mish line and ordered an officer and thirty men to cover my front, and notified Colonel Oliver, commanding brigade, who ordered me to send, in compliance with orders from General Harrown, a company for their support, and the skirmish line connected. The break in the skirmish line was the loss of connection in the First Division. The Fourth Division moved forward to take the ridge in front, which brought my regiment about 200 yards to the right and front of the First Division, but finding that the First Division were not going to advance I threw back the left of the regiment, to connect as nearly as possible the First and Fourth Divisions.
The enemy's skirmishers were driven back in our front, but continued a brisk fire of musketry and occasionally artillery. The regiment threw up temporary works of old and poles, and were strengthening those feeble works when the enemy drove our skirmishers back and charged forward with great confidence.
The fighting then became general on our line, the enemy appearing determined to drive us from our position. This column was checked after a severe engagement, and our regiment had again commenced strengthening the works when they were attacked the second time with greater fury and numbers. The fighting now became most terrific; the enemy pushed forward under our destructive fire to within twenty-five paces of our lines and planted their colors. This column was driven back about fifty yards, with the loss of their colors, which were shot down, when they appeared to rally on a second line, and made a most stubborn resistance. The Seventieth Ohio Veteran Volunteers keep morning a murderous fire into the enemy, which kept them from advancing, although they attempted it several times. About this time the gallant One hundred and third Illinois Infantry came up to cover a gap that was between the First and Fourth Divisions, their right overlapping the left of the Seventieth Ohio. Shortly after the arrival of the One hundred and third Illinois, the Forty-sixth Ohio Veteran Volunteers came to our assistance, which resulted in soon driving the enemy from our front in great confusion. The alacrity and gallantry displayed by the officers and men of the One hundred and third Illinois and Forty-six Ohio in relieving our exhausted ranks will endear those regiments to us a long as memory exists. The fighting ceased in our front about 5 o'clock, and soon one company from the Seventieth Ohio Veteran Volunteers (Company H, Lieutenant D, A. Dood commanding) and one company from the Forty-sixth Ohio Veteran Volunteer Infantry, were deployed as skirmishers, and advanced some 200 yards to the front, where they remained during the night.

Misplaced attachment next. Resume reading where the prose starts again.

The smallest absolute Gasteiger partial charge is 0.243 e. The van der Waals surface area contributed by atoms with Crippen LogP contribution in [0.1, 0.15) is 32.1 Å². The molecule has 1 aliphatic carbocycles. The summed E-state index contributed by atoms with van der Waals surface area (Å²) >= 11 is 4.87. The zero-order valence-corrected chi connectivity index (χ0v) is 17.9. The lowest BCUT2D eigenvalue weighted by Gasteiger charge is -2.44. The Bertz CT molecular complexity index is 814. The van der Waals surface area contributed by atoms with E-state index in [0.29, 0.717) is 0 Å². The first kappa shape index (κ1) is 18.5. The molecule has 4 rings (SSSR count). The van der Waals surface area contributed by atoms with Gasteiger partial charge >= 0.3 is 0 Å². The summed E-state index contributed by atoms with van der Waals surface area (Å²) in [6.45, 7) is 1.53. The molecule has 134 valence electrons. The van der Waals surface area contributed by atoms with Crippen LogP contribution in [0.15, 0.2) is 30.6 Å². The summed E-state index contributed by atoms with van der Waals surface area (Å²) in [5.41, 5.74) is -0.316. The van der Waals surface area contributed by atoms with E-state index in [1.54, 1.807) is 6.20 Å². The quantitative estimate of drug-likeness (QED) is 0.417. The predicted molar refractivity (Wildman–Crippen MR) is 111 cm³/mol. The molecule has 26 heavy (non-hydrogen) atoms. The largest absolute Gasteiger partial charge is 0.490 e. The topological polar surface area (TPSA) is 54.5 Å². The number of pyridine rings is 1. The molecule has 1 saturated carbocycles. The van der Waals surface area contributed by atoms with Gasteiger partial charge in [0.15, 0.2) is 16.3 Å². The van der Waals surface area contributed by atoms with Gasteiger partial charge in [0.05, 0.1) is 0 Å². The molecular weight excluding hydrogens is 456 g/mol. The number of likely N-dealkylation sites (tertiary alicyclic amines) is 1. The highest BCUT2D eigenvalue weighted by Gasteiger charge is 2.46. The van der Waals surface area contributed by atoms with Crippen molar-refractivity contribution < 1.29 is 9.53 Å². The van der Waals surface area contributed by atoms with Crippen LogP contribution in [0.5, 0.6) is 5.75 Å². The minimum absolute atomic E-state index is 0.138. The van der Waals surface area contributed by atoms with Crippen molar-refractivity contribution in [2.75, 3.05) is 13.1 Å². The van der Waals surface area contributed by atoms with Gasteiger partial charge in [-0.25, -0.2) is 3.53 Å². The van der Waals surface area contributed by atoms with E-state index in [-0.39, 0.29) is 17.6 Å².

The colors that were captured in our front were shot down by the Seventieth Ohio Veteran Volunteers and brought in by a member of the Forty-sixth Ohio Veteran Volunteer Infantry, who, I understand, still retains them.
In the engagement of July 28 the gentlemanly and gallant Captain J. F. Summers, acting field officer, was killed while cheering and encouraging the men. First Lieutenant John W. Krepp was killed at the close of the battle, after acquitting himself in the most gallant manner. Captain John C. Nelson was wounded on the skirmish line at the commencement of the engagement; he also acquitted himself with great credit.
The officers, in the language of our lamented major, "Acquitted themselves to my entire satisfaction, without a single exception."
The following is a list present on the day of battle: Major William B. Brown, commanding; Captain J. F. Summers, acting field officer; Lieutenant Andrew Urban, adjutant; Captain Louis Love, Company E; Captain James Drennin, Company F, Captain John C. Nelson, Company